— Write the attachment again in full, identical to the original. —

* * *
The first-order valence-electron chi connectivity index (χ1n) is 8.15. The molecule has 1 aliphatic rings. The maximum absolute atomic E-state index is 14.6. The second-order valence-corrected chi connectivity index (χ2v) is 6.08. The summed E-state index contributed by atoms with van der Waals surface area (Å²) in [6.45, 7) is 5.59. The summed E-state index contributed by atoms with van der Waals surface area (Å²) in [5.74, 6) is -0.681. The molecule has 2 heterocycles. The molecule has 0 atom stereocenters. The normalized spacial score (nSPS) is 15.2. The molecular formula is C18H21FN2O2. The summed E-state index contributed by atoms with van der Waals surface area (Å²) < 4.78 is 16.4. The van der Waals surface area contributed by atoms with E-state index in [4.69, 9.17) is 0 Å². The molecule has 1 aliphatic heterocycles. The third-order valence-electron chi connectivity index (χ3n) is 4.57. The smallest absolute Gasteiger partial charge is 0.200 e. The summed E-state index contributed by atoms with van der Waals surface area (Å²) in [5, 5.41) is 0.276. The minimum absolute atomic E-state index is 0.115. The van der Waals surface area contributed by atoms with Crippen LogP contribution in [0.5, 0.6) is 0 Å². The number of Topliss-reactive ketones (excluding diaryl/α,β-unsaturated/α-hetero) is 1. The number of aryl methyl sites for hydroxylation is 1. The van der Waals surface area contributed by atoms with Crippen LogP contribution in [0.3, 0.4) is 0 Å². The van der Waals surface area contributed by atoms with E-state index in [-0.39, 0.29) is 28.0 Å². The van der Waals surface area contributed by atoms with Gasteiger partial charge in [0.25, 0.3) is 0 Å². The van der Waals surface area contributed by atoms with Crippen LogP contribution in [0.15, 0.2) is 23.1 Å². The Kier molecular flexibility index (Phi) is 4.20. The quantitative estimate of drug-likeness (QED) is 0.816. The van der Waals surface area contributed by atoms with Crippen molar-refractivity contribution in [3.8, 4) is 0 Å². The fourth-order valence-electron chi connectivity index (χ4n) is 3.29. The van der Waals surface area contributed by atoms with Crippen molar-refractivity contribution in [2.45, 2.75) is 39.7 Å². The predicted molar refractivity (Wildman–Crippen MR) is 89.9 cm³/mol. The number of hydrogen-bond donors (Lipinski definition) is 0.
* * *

The first-order valence-electron chi connectivity index (χ1n) is 8.15. The molecule has 1 aliphatic rings. The maximum absolute atomic E-state index is 14.6. The second-order valence-corrected chi connectivity index (χ2v) is 6.08. The summed E-state index contributed by atoms with van der Waals surface area (Å²) in [6.45, 7) is 5.59. The summed E-state index contributed by atoms with van der Waals surface area (Å²) in [5.74, 6) is -0.681. The molecule has 2 heterocycles. The molecule has 0 atom stereocenters. The normalized spacial score (nSPS) is 15.2. The molecular formula is C18H21FN2O2. The summed E-state index contributed by atoms with van der Waals surface area (Å²) < 4.78 is 16.4. The van der Waals surface area contributed by atoms with E-state index in [4.69, 9.17) is 0 Å². The molecule has 1 aliphatic heterocycles. The third-order valence-electron chi connectivity index (χ3n) is 4.57. The smallest absolute Gasteiger partial charge is 0.200 e. The summed E-state index contributed by atoms with van der Waals surface area (Å²) in [5, 5.41) is 0.276. The minimum absolute atomic E-state index is 0.115. The van der Waals surface area contributed by atoms with Crippen LogP contribution in [0.5, 0.6) is 0 Å². The number of Topliss-reactive ketones (excluding diaryl/α,β-unsaturated/α-hetero) is 1. The number of aryl methyl sites for hydroxylation is 1. The van der Waals surface area contributed by atoms with Crippen LogP contribution in [0.3, 0.4) is 0 Å². The van der Waals surface area contributed by atoms with E-state index in [-0.39, 0.29) is 28.0 Å². The van der Waals surface area contributed by atoms with Gasteiger partial charge in [0.25, 0.3) is 0 Å². The van der Waals surface area contributed by atoms with Crippen LogP contribution in [0.15, 0.2) is 23.1 Å². The Kier molecular flexibility index (Phi) is 4.20. The quantitative estimate of drug-likeness (QED) is 0.816. The van der Waals surface area contributed by atoms with Crippen molar-refractivity contribution in [3.8, 4) is 0 Å². The fourth-order valence-electron chi connectivity index (χ4n) is 3.29. The van der Waals surface area contributed by atoms with Crippen molar-refractivity contribution in [2.45, 2.75) is 39.7 Å². The predicted molar refractivity (Wildman–Crippen MR) is 89.9 cm³/mol. The number of hydrogen-bond donors (Lipinski definition) is 0.